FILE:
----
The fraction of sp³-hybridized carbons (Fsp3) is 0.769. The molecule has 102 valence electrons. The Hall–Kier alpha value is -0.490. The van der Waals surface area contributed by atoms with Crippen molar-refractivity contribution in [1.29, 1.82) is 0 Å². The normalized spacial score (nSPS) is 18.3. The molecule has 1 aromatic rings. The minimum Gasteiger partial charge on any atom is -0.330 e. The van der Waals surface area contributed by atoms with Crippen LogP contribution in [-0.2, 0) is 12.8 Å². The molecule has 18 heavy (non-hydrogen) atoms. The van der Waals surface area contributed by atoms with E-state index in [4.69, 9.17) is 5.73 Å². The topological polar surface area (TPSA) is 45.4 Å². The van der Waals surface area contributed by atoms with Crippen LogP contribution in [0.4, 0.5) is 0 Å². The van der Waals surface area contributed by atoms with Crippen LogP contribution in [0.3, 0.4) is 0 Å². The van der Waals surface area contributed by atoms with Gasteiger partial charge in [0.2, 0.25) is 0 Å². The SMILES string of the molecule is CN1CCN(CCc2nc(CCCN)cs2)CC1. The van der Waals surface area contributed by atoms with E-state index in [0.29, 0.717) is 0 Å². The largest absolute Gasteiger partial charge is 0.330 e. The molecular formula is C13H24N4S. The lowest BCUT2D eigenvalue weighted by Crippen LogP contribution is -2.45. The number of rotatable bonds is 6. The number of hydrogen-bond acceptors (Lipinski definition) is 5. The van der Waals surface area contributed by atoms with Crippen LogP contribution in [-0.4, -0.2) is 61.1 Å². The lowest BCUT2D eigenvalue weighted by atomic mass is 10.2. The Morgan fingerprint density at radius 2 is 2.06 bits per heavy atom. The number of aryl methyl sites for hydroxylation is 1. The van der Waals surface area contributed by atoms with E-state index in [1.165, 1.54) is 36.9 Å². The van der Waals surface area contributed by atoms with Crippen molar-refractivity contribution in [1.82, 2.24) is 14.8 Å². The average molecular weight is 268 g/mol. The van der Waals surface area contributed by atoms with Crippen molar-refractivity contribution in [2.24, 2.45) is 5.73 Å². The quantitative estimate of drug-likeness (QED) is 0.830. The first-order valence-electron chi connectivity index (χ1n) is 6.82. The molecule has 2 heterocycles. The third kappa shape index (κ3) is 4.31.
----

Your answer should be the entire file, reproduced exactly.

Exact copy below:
The fraction of sp³-hybridized carbons (Fsp3) is 0.769. The molecule has 102 valence electrons. The Hall–Kier alpha value is -0.490. The van der Waals surface area contributed by atoms with Crippen molar-refractivity contribution in [1.29, 1.82) is 0 Å². The normalized spacial score (nSPS) is 18.3. The molecule has 1 aromatic rings. The minimum Gasteiger partial charge on any atom is -0.330 e. The van der Waals surface area contributed by atoms with Crippen LogP contribution in [-0.2, 0) is 12.8 Å². The molecule has 18 heavy (non-hydrogen) atoms. The van der Waals surface area contributed by atoms with E-state index in [4.69, 9.17) is 5.73 Å². The topological polar surface area (TPSA) is 45.4 Å². The van der Waals surface area contributed by atoms with Crippen LogP contribution in [0.4, 0.5) is 0 Å². The van der Waals surface area contributed by atoms with Crippen LogP contribution in [0.3, 0.4) is 0 Å². The van der Waals surface area contributed by atoms with Gasteiger partial charge in [0.2, 0.25) is 0 Å². The SMILES string of the molecule is CN1CCN(CCc2nc(CCCN)cs2)CC1. The van der Waals surface area contributed by atoms with E-state index in [0.29, 0.717) is 0 Å². The largest absolute Gasteiger partial charge is 0.330 e. The molecular formula is C13H24N4S. The lowest BCUT2D eigenvalue weighted by Crippen LogP contribution is -2.45. The number of rotatable bonds is 6. The number of hydrogen-bond acceptors (Lipinski definition) is 5. The van der Waals surface area contributed by atoms with Crippen LogP contribution in [-0.4, -0.2) is 61.1 Å². The lowest BCUT2D eigenvalue weighted by atomic mass is 10.2. The Morgan fingerprint density at radius 2 is 2.06 bits per heavy atom. The number of aryl methyl sites for hydroxylation is 1. The van der Waals surface area contributed by atoms with E-state index in [1.165, 1.54) is 36.9 Å². The van der Waals surface area contributed by atoms with Crippen molar-refractivity contribution in [1.82, 2.24) is 14.8 Å². The average molecular weight is 268 g/mol. The van der Waals surface area contributed by atoms with Crippen molar-refractivity contribution in [2.24, 2.45) is 5.73 Å². The quantitative estimate of drug-likeness (QED) is 0.830. The first-order valence-electron chi connectivity index (χ1n) is 6.82. The molecule has 2 heterocycles. The third kappa shape index (κ3) is 4.31.